End to UK ban sees rise in blood donors


More than 20,000 Australians have signed up to become blood and plasma donors since the ‘mad cow’ ban was lifted last month.

New figures released by Australian Red Cross Lifeblood show that 20,711 people booked in for their first blood donation since the rules changed, allowing anyone who lived or travelled in the United Kingdom for six months or more between 1980 and 1996, during the ‘mad cow disease’ outbreak, to finally donate.

In a statement, Lifeblood said there were 30,000 blood donors cancelling or rescheduling their appointments every week and were asking people to see the opportunity to donate as “a winter marathon, not a sprint”.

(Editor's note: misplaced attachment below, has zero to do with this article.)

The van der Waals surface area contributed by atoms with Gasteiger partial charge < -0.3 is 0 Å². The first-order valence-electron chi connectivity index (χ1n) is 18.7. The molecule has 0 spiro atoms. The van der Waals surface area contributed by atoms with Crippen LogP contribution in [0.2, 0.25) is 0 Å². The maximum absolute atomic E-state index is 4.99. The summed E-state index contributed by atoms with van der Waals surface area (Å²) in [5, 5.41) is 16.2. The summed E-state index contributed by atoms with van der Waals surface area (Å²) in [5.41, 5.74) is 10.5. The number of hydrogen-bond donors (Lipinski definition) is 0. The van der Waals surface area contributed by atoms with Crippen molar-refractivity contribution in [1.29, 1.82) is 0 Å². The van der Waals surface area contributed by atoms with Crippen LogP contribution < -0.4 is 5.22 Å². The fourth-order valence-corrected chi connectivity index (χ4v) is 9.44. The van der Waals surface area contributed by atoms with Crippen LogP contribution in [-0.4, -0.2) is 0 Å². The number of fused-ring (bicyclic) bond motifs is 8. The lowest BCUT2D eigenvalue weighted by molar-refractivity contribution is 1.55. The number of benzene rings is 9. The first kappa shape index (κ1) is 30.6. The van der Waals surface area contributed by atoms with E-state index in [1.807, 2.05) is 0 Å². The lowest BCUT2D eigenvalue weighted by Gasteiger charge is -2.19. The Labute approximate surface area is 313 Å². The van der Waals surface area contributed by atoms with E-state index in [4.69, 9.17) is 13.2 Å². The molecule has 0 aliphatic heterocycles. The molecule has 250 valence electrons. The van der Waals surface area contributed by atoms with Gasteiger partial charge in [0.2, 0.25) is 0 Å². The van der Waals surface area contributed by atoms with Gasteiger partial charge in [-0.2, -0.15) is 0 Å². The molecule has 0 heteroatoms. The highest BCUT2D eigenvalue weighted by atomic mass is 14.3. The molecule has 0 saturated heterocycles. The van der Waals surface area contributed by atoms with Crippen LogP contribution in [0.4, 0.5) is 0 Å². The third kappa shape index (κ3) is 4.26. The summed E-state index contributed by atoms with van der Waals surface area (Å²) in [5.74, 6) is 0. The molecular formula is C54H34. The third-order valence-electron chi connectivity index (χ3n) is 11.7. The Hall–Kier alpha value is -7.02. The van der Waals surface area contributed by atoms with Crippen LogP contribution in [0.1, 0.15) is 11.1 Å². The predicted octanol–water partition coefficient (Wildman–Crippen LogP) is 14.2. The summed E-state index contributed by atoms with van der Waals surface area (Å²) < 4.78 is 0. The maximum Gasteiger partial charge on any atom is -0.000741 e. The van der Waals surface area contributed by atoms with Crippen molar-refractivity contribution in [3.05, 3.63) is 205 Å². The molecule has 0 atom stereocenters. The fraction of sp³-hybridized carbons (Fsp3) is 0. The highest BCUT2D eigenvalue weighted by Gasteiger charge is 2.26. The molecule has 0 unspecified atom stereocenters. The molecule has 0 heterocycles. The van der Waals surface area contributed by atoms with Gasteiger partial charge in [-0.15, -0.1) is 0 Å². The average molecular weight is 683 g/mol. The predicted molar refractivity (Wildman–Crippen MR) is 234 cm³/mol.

Lifeblood Australia executive director of donor services Cath Stone said one in six people who attended a centre had been impacted by the rule change.

“It has been truly incredible to see so many generous people ready to roll up their sleeves and start saving lives as soon as the change was announced,” Ms Stone said.

Lifeblood said it was continuing to look at other ways to ensure more Australians, such as those in Wyndham, could donate blood and plasma, including its sexual activity rules which prevent gay and bisexual men and trans women from giving blood in Australia if they’ve had sexual intercourse with a man in the past three months.

“Right now, we are looking at our sexual activity rules and exploring whether we can safely reduce the wait period for plasma donations,” she said.

Book a donation at www.lifeblood.com.au, on the DonateBlood app or by calling 13 14 95.